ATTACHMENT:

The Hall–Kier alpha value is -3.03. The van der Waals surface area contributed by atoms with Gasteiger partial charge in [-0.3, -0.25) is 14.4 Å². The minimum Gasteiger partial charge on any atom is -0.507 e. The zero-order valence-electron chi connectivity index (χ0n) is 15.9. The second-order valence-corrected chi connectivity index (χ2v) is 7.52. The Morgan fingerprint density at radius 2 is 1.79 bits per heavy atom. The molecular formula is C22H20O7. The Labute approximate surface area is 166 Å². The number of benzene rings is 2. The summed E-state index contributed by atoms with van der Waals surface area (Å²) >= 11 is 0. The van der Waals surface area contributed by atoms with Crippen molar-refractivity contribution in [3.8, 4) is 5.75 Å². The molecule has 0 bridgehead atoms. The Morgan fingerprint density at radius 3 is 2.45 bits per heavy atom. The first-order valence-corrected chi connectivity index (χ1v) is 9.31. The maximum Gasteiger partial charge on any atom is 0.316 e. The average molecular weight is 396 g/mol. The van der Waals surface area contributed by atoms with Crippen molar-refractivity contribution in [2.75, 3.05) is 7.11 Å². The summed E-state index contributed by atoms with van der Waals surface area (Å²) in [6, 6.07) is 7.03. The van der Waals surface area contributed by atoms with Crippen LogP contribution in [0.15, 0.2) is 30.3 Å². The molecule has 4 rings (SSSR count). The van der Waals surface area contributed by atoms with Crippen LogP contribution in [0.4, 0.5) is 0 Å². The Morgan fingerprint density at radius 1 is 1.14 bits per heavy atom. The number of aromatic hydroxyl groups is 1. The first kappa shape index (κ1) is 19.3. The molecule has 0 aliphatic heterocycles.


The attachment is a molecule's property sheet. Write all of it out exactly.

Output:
The Hall–Kier alpha value is -3.03. The van der Waals surface area contributed by atoms with Gasteiger partial charge in [-0.3, -0.25) is 14.4 Å². The minimum Gasteiger partial charge on any atom is -0.507 e. The zero-order valence-electron chi connectivity index (χ0n) is 15.9. The second-order valence-corrected chi connectivity index (χ2v) is 7.52. The Morgan fingerprint density at radius 2 is 1.79 bits per heavy atom. The molecular formula is C22H20O7. The Labute approximate surface area is 166 Å². The number of benzene rings is 2. The summed E-state index contributed by atoms with van der Waals surface area (Å²) >= 11 is 0. The van der Waals surface area contributed by atoms with Crippen molar-refractivity contribution in [3.8, 4) is 5.75 Å². The molecule has 0 bridgehead atoms. The Morgan fingerprint density at radius 3 is 2.45 bits per heavy atom. The first-order valence-corrected chi connectivity index (χ1v) is 9.31. The maximum Gasteiger partial charge on any atom is 0.316 e. The average molecular weight is 396 g/mol. The van der Waals surface area contributed by atoms with Crippen molar-refractivity contribution in [2.75, 3.05) is 7.11 Å². The summed E-state index contributed by atoms with van der Waals surface area (Å²) in [6, 6.07) is 7.03. The van der Waals surface area contributed by atoms with Crippen LogP contribution in [0.15, 0.2) is 30.3 Å². The molecule has 4 rings (SSSR count). The van der Waals surface area contributed by atoms with Crippen LogP contribution in [0.4, 0.5) is 0 Å². The Morgan fingerprint density at radius 1 is 1.14 bits per heavy atom. The number of aromatic hydroxyl groups is 1. The first kappa shape index (κ1) is 19.3. The molecule has 0 aliphatic heterocycles.